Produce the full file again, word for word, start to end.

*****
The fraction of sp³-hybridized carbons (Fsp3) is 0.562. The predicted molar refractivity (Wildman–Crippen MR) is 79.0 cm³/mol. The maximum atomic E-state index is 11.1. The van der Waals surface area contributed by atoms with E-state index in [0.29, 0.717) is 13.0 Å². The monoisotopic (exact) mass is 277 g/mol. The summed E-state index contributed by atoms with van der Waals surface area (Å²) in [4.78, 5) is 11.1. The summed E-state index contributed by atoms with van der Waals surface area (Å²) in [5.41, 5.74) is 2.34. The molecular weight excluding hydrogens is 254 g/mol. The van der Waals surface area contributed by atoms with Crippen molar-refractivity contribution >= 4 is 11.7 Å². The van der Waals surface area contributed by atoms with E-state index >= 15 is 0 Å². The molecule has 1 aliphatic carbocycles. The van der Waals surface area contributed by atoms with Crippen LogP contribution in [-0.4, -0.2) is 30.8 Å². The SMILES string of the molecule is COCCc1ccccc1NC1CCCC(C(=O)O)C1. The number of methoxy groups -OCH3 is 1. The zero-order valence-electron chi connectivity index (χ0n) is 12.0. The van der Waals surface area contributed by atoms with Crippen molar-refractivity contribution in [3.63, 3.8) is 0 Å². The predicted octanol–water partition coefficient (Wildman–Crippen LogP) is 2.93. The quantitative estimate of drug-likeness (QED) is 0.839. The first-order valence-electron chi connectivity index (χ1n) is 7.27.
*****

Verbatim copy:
The fraction of sp³-hybridized carbons (Fsp3) is 0.562. The predicted molar refractivity (Wildman–Crippen MR) is 79.0 cm³/mol. The maximum atomic E-state index is 11.1. The van der Waals surface area contributed by atoms with E-state index in [0.29, 0.717) is 13.0 Å². The monoisotopic (exact) mass is 277 g/mol. The summed E-state index contributed by atoms with van der Waals surface area (Å²) in [4.78, 5) is 11.1. The summed E-state index contributed by atoms with van der Waals surface area (Å²) in [5.41, 5.74) is 2.34. The molecular weight excluding hydrogens is 254 g/mol. The van der Waals surface area contributed by atoms with Crippen molar-refractivity contribution >= 4 is 11.7 Å². The van der Waals surface area contributed by atoms with E-state index >= 15 is 0 Å². The molecule has 1 aliphatic carbocycles. The van der Waals surface area contributed by atoms with Crippen LogP contribution in [-0.4, -0.2) is 30.8 Å². The SMILES string of the molecule is COCCc1ccccc1NC1CCCC(C(=O)O)C1. The number of methoxy groups -OCH3 is 1. The zero-order valence-electron chi connectivity index (χ0n) is 12.0. The van der Waals surface area contributed by atoms with Crippen molar-refractivity contribution in [3.63, 3.8) is 0 Å². The predicted octanol–water partition coefficient (Wildman–Crippen LogP) is 2.93. The quantitative estimate of drug-likeness (QED) is 0.839. The first-order valence-electron chi connectivity index (χ1n) is 7.27.